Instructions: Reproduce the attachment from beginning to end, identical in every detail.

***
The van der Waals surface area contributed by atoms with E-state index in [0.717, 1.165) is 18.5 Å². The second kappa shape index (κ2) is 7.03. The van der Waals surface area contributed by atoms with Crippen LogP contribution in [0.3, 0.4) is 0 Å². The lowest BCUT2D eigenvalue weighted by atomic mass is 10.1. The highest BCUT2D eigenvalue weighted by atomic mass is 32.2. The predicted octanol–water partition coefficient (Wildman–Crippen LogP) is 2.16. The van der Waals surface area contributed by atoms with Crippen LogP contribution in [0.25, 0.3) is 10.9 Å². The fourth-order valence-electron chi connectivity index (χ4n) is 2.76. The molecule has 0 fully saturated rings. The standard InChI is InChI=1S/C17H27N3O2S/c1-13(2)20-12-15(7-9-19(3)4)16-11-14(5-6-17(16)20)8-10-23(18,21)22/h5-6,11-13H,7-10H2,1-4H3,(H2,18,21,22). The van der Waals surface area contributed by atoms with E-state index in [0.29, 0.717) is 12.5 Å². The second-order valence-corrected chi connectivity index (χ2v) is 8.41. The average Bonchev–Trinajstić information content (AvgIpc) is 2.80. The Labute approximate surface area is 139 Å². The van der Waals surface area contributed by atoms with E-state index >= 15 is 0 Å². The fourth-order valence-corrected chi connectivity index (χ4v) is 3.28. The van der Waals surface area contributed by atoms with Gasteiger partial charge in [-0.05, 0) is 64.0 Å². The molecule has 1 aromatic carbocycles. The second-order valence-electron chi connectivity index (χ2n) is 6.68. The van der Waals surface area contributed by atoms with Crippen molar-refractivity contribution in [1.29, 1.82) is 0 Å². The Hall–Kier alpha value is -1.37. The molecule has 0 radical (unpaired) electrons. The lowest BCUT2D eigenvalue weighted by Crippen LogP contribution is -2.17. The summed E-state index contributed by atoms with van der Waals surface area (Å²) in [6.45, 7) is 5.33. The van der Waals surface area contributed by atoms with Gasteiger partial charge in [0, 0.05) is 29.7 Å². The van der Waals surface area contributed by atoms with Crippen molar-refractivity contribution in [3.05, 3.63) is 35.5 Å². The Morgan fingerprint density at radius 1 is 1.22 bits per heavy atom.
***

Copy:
The van der Waals surface area contributed by atoms with E-state index in [0.717, 1.165) is 18.5 Å². The second kappa shape index (κ2) is 7.03. The van der Waals surface area contributed by atoms with Crippen LogP contribution in [0.3, 0.4) is 0 Å². The lowest BCUT2D eigenvalue weighted by atomic mass is 10.1. The highest BCUT2D eigenvalue weighted by atomic mass is 32.2. The predicted octanol–water partition coefficient (Wildman–Crippen LogP) is 2.16. The van der Waals surface area contributed by atoms with Crippen LogP contribution in [0.25, 0.3) is 10.9 Å². The fourth-order valence-electron chi connectivity index (χ4n) is 2.76. The molecule has 0 fully saturated rings. The standard InChI is InChI=1S/C17H27N3O2S/c1-13(2)20-12-15(7-9-19(3)4)16-11-14(5-6-17(16)20)8-10-23(18,21)22/h5-6,11-13H,7-10H2,1-4H3,(H2,18,21,22). The van der Waals surface area contributed by atoms with E-state index in [0.29, 0.717) is 12.5 Å². The second-order valence-corrected chi connectivity index (χ2v) is 8.41. The average Bonchev–Trinajstić information content (AvgIpc) is 2.80. The Labute approximate surface area is 139 Å². The van der Waals surface area contributed by atoms with E-state index >= 15 is 0 Å². The fourth-order valence-corrected chi connectivity index (χ4v) is 3.28. The van der Waals surface area contributed by atoms with Gasteiger partial charge in [-0.05, 0) is 64.0 Å². The molecule has 1 aromatic carbocycles. The second-order valence-electron chi connectivity index (χ2n) is 6.68. The van der Waals surface area contributed by atoms with Crippen molar-refractivity contribution in [1.29, 1.82) is 0 Å². The Hall–Kier alpha value is -1.37. The molecule has 0 radical (unpaired) electrons. The lowest BCUT2D eigenvalue weighted by Crippen LogP contribution is -2.17. The summed E-state index contributed by atoms with van der Waals surface area (Å²) in [6.45, 7) is 5.33. The van der Waals surface area contributed by atoms with Gasteiger partial charge in [0, 0.05) is 29.7 Å². The van der Waals surface area contributed by atoms with Crippen molar-refractivity contribution in [3.05, 3.63) is 35.5 Å². The Morgan fingerprint density at radius 1 is 1.22 bits per heavy atom.